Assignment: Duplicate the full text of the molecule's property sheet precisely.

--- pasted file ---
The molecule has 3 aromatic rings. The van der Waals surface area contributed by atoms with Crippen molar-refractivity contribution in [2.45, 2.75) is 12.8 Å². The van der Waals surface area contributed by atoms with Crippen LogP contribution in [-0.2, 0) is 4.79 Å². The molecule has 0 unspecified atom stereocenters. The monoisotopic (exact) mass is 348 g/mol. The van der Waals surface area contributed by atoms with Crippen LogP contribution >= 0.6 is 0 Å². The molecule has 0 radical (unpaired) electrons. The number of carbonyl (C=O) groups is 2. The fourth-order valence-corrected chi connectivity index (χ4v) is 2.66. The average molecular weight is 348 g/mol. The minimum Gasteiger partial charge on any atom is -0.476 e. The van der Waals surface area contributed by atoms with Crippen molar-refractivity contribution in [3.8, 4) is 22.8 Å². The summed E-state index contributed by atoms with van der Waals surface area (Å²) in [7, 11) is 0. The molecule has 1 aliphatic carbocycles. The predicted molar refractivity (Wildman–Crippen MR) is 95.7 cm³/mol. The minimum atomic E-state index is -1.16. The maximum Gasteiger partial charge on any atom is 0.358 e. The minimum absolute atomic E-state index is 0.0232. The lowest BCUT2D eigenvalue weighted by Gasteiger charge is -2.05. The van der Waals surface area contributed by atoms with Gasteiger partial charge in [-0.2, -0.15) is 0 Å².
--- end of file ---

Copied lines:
The molecule has 3 aromatic rings. The van der Waals surface area contributed by atoms with Crippen molar-refractivity contribution in [2.45, 2.75) is 12.8 Å². The van der Waals surface area contributed by atoms with Crippen LogP contribution in [-0.2, 0) is 4.79 Å². The molecule has 0 unspecified atom stereocenters. The monoisotopic (exact) mass is 348 g/mol. The van der Waals surface area contributed by atoms with Crippen LogP contribution >= 0.6 is 0 Å². The molecule has 0 radical (unpaired) electrons. The number of carbonyl (C=O) groups is 2. The fourth-order valence-corrected chi connectivity index (χ4v) is 2.66. The average molecular weight is 348 g/mol. The minimum Gasteiger partial charge on any atom is -0.476 e. The van der Waals surface area contributed by atoms with Crippen molar-refractivity contribution in [3.8, 4) is 22.8 Å². The summed E-state index contributed by atoms with van der Waals surface area (Å²) in [7, 11) is 0. The molecule has 1 aliphatic carbocycles. The predicted molar refractivity (Wildman–Crippen MR) is 95.7 cm³/mol. The minimum atomic E-state index is -1.16. The maximum Gasteiger partial charge on any atom is 0.358 e. The minimum absolute atomic E-state index is 0.0232. The lowest BCUT2D eigenvalue weighted by Gasteiger charge is -2.05. The van der Waals surface area contributed by atoms with Gasteiger partial charge in [-0.2, -0.15) is 0 Å².